James Zagel

From Wikipedia, the free encyclopedia
Jump to: navigation, search

James Block Zagel (born March 4, 1941) is a United States district judge for the United States District Court for the Northern District of Illinois, a FISA Court judge, and a novelist.[1]

Early life and education[edit]

Born in Chicago to Jewish parents, Zagel is the son of Samuel S. Zagel (1905–1999), a native of Warsaw, Poland who had immigrated to Chicago in 1915, and Ethel Samuels Zagel (1911–1986). Zagel earned a bachelor's degree from the University of Chicago in 1962 and a master's degree from the University of Chicago in the same year. He then earned a law degree from Harvard Law School in 1965.[2]

Professional career[edit]

Zagel began his career as an assistant state's attorney in Cook County, Illinois from 1965 until 1969. He then served as an assistant attorney general for the State of Illinois from 1969 until 1977. Concurrent to the job as assistant attorney general, Zagel ran the Criminal Justice Division in the attorney general's office from 1970 until 1977, and he also served as chief prosecuting attorney for the Illinois Judicial Inquiry Board from 1973 until 1975.[2]

In 1977, Zagel became executive director of the Illinois Law Enforcement Commission, a post he held until 1979. From 1979 until 1980, Zagel was the director of the Illinois Department of Revenue.[3] From 1980 until joining the federal bench in 1987, Zagel was the director of the Illinois State Police.[2]

Federal judicial service[edit]

Judicial appointments[edit]

Zagel was a finalist for a federal judgeship in 1985, but was not chosen.[4] On February 2, 1987, President Reagan nominated Zagel to be a judge on the United States District Court for the Northern District of Illinois. The United States Senate confirmed Zagel on April 21, 1987.[2]

In 2008, Zagel began serving a simultaneous seven year term on the FISA Court.[1][5]

Trial history[edit]

Zagel has presided over many high-profile trials, including:

In April 2009, it was announced that Zagel would preside over the federal corruption trial of former Illinois Governor Rod Blagojevich and his brother, Robert Blagojevich.[3] The judge refused to let Blagojevich go to Costa Rica to participate in the show, I'm A Celebrity, Get Me Out Of Here, saying Blagojevich needed to prepare a good defense for his upcoming trial and focus on the reality of the current situation.[7] The former governor's wife Patti Blagojevich went instead.[7] In August 2010, jury deliberations began in the Blagojevich trial. Rod Blagojevich was convicted on one charge, of lying to the Federal Bureau of Investigation, with a hung jury on 22 other charges. He was retried in June 2011, with Zagel presiding, and the jury returned a guilty verdict on 17 of the remaining counts, including those pertaining to the Obama Senate seat. On December 7, 2011, Zagel sentenced former Illinois Governor Rod Blagojevich to 14 years in federal prison.

In 2008, Zagel was appointed by U.S. Supreme Court Chief Justice John Roberts to a seven-year term on the intelligence court.[3]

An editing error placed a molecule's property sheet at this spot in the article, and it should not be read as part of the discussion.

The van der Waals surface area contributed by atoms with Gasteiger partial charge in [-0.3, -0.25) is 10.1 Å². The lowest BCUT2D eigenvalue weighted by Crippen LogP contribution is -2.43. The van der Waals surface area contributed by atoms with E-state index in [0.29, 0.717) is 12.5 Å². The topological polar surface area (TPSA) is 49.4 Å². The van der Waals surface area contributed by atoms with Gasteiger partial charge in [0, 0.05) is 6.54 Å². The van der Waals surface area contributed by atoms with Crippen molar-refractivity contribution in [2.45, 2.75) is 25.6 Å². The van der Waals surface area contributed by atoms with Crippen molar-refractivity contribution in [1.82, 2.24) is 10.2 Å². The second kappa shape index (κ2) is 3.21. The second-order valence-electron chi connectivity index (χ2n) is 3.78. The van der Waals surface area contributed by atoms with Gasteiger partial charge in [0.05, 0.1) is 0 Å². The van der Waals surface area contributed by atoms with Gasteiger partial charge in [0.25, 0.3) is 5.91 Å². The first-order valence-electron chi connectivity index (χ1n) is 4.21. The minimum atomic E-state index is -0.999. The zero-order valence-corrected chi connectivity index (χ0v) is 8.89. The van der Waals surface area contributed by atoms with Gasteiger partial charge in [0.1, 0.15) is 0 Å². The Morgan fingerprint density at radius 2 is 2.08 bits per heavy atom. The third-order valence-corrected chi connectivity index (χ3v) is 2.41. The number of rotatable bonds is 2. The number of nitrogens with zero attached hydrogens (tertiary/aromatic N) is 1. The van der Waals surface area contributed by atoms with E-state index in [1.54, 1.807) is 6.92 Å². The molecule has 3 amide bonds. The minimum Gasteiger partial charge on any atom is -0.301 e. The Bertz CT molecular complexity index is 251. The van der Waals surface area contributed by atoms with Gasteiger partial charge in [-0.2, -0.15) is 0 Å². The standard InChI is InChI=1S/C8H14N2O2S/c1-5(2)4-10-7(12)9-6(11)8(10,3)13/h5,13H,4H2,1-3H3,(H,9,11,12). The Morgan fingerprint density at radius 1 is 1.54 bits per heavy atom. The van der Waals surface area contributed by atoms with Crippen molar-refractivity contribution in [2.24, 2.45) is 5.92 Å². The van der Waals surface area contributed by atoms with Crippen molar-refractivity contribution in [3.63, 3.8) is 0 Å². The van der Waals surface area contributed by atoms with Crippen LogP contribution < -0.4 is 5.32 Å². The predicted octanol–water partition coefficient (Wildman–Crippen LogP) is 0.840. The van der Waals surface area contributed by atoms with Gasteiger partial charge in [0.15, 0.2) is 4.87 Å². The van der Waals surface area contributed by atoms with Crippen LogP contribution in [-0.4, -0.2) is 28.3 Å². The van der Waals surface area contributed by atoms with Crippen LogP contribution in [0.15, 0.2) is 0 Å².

Other interests[edit]

Zagel had roles in two major motion pictures. He played a judge[8] who had immigrated to Chicago many years earlier in the 1989 movie, Music Box and a physician[9] in the 1991 movie, Homicide, written and directed by David Mamet. Zagel performs in motion pictures under his stage name of J.S. Block.[10]

In 2002, Zagel published a novel titled Money to Burn,[11] a fictional thriller about a plot to rob the Federal Reserve Bank.

Personal life[edit]

Zagel and his first wife, Chicago Tribune investigative reporter Pam Zekman, divorced in 1975.[3][6][12]

Zagel and his current wife, Margaret Maxwell "Peggy" Zagel, live in the Streeterville neighborhood in downtown Chicago.

References[edit]

  1. ^ a b John Shiffman, Kristina Cooke (2013-06-21). "The judges who preside over America's secret court". Reuters. Archived from the original on 2013-06-23. Retrieved 2013-07-01. "Twelve of the 14 judges who have served this year on the most secret court in America are Republicans and half are former prosecutors." 
  2. ^ a b c d http://www.fjc.gov/servlet/nGetInfo?jid=2680
  3. ^ a b c d Jeff Coen; Bob Secter (10 May 2010). "Blagojevich trial judge Zagel regarded as smart, unflappable". Clout Street. Chicago Tribune. Retrieved 20 August 2013. 
  4. ^ Egler, Daniel (23 April 1985). "2 nominees named for U.S. bench". Chicago Tribune. Retrieved 13 August 2013. 
  5. ^ "The Foreign Intelligence Surveillance Court: 2013 Membership". Federation of American Scientists. Retrieved June 9, 2013. 
  6. ^ a b Family Secrets Mob Trial Capsule. TheChicagoSyndicate, June 2007
  7. ^ a b Marcia Froelke Coburn (15 Mar 2010). "'The Celebrity Apprentice,' Episode One: Blago Squeaks Through—Barely". ChicagoMagazine.com. Chicago Tribune. Retrieved 20 August 2013. "Blago tried to fly under the radar, much like his wife Patti did when she appeared on NBC's I’m a Celebrity, Get Me Out of Here!, an adventure-reality show shot in Costa Rica. (Blago had wanted to do that show, but a judge wouldn’t let him leave the country.)" 
  8. ^ "Full cast listing, Music Box (1989)". IMDb. Retrieved 20 August 2013. 
  9. ^ "Full cast listing, Homicide (1991)". IMDb. Retrieved 20 August 2013. 
  10. ^ "Actor biography for J.S. Block". IMDb.com. Internet Movie Database. Retrieved 20 August 2013. 
  11. ^ Zagel, James (2002). Money to burn (book) (First ed.). New York: G.P. Putnam's Sons. ISBN 0399148914. Retrieved 14 August 2013. 
  12. ^ Witt, Linda (23 June 1985). "Dig she must - Imagine Peggy Fleming crossed with Woodward and Bernstein and you've got Pam Zekman, the best investigative reporter on television". Chicago Tribune. p. 10. Retrieved 20 August 2013. "she met her first husband, James B. Zagel, then a young prosecutor in the state`s attorney`s office. They were divorced in 1975." 

Sources[edit]